Sure enough, after a couple of years diving, Brusco noticed a difference in his skating. “My spatial awareness and overall awareness has been challenged so much,” he says. “Getting on a mega ramp or spinning a different way on a vert ramp — those things just started to make sense.” Four years later, Brusco has completed more than 950 jumps — though he’s never taken a skateboard up there — and recently signed with iFLY to compete in bodyflight, a fast-growing sport. When he has a rare free hour, he also streams on Twitch and hopes to soon compete in the EXP Invitational, an esports tournament held at the X Games.
When you spend enough of your time 13,000 feet above sea level, the prospect of hurtling down a 65-foot ramp, over a 65-foot gap and then up a 27-foot quarter-pipe — as skateboarders do in big air — doesn’t seem so daunting. Armed with his exceptional awareness and more than a little courage, Brusco shocked the skateboarding world at X Games Shanghai in June when he attempted a 1260. It was so unexpected that, on the air, play-by-play commentator Brandon Graham didn’t even initially realize the unsuccessful attempt had happened.
“Mitchie is the driver as far as what’s possible off that quarter-pipe,” says Graham, who is confident Brusco could land the groundbreaking trick this weekend in an indoor environment at X Games Minneapolis. “The highest risk in competitive skateboarding is what you can do off that quarter-pipe in big air. I don’t know that anybody is pushing that further than Mitchie Brusco.”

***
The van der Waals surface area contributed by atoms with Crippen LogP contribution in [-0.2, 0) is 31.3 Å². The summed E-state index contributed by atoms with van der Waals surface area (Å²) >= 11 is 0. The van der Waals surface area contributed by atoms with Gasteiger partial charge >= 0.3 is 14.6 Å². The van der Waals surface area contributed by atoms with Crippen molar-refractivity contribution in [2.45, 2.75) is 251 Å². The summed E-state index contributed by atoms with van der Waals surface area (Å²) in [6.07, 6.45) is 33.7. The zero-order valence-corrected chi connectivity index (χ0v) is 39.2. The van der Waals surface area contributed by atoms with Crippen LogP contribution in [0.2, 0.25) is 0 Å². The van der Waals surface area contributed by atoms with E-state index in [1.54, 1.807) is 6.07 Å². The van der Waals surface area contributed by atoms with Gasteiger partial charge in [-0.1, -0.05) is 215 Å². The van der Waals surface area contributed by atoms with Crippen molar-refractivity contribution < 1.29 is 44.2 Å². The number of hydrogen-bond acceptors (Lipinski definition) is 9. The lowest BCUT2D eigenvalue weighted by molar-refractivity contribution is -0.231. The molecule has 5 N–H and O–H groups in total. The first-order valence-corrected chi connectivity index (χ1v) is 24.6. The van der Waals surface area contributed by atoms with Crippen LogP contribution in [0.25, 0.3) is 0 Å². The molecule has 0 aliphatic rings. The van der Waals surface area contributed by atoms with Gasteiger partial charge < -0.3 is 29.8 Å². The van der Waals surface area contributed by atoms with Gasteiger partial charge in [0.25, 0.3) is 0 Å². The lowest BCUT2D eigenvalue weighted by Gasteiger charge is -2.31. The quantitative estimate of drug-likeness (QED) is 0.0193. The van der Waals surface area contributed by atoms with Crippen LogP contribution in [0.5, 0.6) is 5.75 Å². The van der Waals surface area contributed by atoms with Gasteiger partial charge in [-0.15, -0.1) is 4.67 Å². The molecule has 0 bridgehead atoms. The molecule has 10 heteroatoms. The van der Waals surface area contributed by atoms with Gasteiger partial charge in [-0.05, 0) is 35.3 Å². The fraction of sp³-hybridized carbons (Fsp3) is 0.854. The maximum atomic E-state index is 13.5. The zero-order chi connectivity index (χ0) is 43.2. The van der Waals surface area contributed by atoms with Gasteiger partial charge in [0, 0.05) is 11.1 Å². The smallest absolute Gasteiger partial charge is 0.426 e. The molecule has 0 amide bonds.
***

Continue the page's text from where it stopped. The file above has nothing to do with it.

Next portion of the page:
Don’t Brusco’s contemporaries know it. “I don’t even really know how to fathom the adrenaline or whatever he must be feeling prior to trying [a 1260],” says Kreiner. “But he’s super calculated. He trusts himself so much.”
Not that Brusco is the type to call his shot. In fact, a narrative that he’s secretive about his runs has cropped up around him, though he doesn’t agree. He tried the 1260 earlier this year, so the cat is out of the bag on that. But he’s not letting the expectation get to him. “I never keep a run a secret coming from a place of gaining an advantage,” he says. “I just don’t need this black cloud hanging over me on the day and creating this secondary pressure.” What Brusco really cares about? “I always want people to be on the edge of their seats, like, ‘What the fuck is this kid gonna try this time?’”
On Saturday, those seats will hold his mom and dad, as well as Brusco’s four siblings and girlfriend. Brusco is the first to admit that in his chosen profession, peril lurks around every corner. But his parents are rarely rattled. “Over the years I’ve definitely proved there are risks, 100 percent,” Brusco says. To wit: He’s broken each wrist three times. “But they know that I’ll do whatever I can to make sure it’s done properly.”
Outside the scope of skateboarding, Brusco thinks bodyflight has the potential to change the way other action sports athletes train — say, snowboarders who do quadruple corks at the Olympics. “You just get comfortable,” Brusco says. “You don’t touch the ground for five minutes at a time. You live in the air.”
If he could reside there full-time, Brusco just might.
Read more: The skateboarder hoping meditation can net X Games gold.
- Michelle Bruton, OZY AuthorContact Michelle Bruton